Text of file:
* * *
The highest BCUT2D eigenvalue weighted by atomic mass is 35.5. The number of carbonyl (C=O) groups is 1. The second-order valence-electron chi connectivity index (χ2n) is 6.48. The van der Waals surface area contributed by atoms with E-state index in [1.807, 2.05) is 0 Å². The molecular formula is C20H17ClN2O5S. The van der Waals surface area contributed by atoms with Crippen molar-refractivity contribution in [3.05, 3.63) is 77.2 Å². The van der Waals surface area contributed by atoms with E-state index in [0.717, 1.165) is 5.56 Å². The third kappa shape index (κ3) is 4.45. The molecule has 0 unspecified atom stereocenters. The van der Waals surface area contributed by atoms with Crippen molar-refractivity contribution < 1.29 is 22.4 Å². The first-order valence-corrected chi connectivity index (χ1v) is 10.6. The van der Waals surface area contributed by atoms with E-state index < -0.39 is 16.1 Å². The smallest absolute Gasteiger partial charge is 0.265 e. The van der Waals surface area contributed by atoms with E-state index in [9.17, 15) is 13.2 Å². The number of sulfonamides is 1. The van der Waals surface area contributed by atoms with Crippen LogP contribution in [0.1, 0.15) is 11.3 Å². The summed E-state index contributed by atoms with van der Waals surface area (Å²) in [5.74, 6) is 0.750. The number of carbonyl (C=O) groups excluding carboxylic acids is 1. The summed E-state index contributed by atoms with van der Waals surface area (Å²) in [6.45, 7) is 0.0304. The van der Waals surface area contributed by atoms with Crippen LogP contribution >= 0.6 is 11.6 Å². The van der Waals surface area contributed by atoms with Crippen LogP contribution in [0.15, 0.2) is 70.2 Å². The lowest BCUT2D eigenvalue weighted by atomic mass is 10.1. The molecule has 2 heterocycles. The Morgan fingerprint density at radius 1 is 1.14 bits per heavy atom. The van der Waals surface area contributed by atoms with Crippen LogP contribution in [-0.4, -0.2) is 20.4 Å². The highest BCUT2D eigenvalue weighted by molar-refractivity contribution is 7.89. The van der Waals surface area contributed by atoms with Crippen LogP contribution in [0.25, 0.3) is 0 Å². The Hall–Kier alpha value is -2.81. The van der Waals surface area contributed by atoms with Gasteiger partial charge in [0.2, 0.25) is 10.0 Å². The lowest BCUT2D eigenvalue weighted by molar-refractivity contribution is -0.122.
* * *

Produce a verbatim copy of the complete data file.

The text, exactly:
The highest BCUT2D eigenvalue weighted by atomic mass is 35.5. The number of carbonyl (C=O) groups is 1. The second-order valence-electron chi connectivity index (χ2n) is 6.48. The van der Waals surface area contributed by atoms with E-state index in [1.807, 2.05) is 0 Å². The molecular formula is C20H17ClN2O5S. The van der Waals surface area contributed by atoms with Crippen molar-refractivity contribution in [3.05, 3.63) is 77.2 Å². The van der Waals surface area contributed by atoms with E-state index in [0.717, 1.165) is 5.56 Å². The third kappa shape index (κ3) is 4.45. The molecule has 0 unspecified atom stereocenters. The van der Waals surface area contributed by atoms with Crippen molar-refractivity contribution < 1.29 is 22.4 Å². The first-order valence-corrected chi connectivity index (χ1v) is 10.6. The van der Waals surface area contributed by atoms with E-state index < -0.39 is 16.1 Å². The smallest absolute Gasteiger partial charge is 0.265 e. The van der Waals surface area contributed by atoms with E-state index in [9.17, 15) is 13.2 Å². The number of sulfonamides is 1. The van der Waals surface area contributed by atoms with Crippen LogP contribution in [0.1, 0.15) is 11.3 Å². The summed E-state index contributed by atoms with van der Waals surface area (Å²) in [5.74, 6) is 0.750. The number of carbonyl (C=O) groups excluding carboxylic acids is 1. The summed E-state index contributed by atoms with van der Waals surface area (Å²) in [6.45, 7) is 0.0304. The van der Waals surface area contributed by atoms with Crippen LogP contribution >= 0.6 is 11.6 Å². The van der Waals surface area contributed by atoms with Crippen LogP contribution in [0.15, 0.2) is 70.2 Å². The lowest BCUT2D eigenvalue weighted by atomic mass is 10.1. The molecule has 2 heterocycles. The Morgan fingerprint density at radius 1 is 1.14 bits per heavy atom. The van der Waals surface area contributed by atoms with Crippen LogP contribution in [-0.4, -0.2) is 20.4 Å². The highest BCUT2D eigenvalue weighted by molar-refractivity contribution is 7.89. The van der Waals surface area contributed by atoms with Crippen LogP contribution in [0.25, 0.3) is 0 Å². The Hall–Kier alpha value is -2.81. The van der Waals surface area contributed by atoms with Gasteiger partial charge in [0.2, 0.25) is 10.0 Å². The lowest BCUT2D eigenvalue weighted by molar-refractivity contribution is -0.122.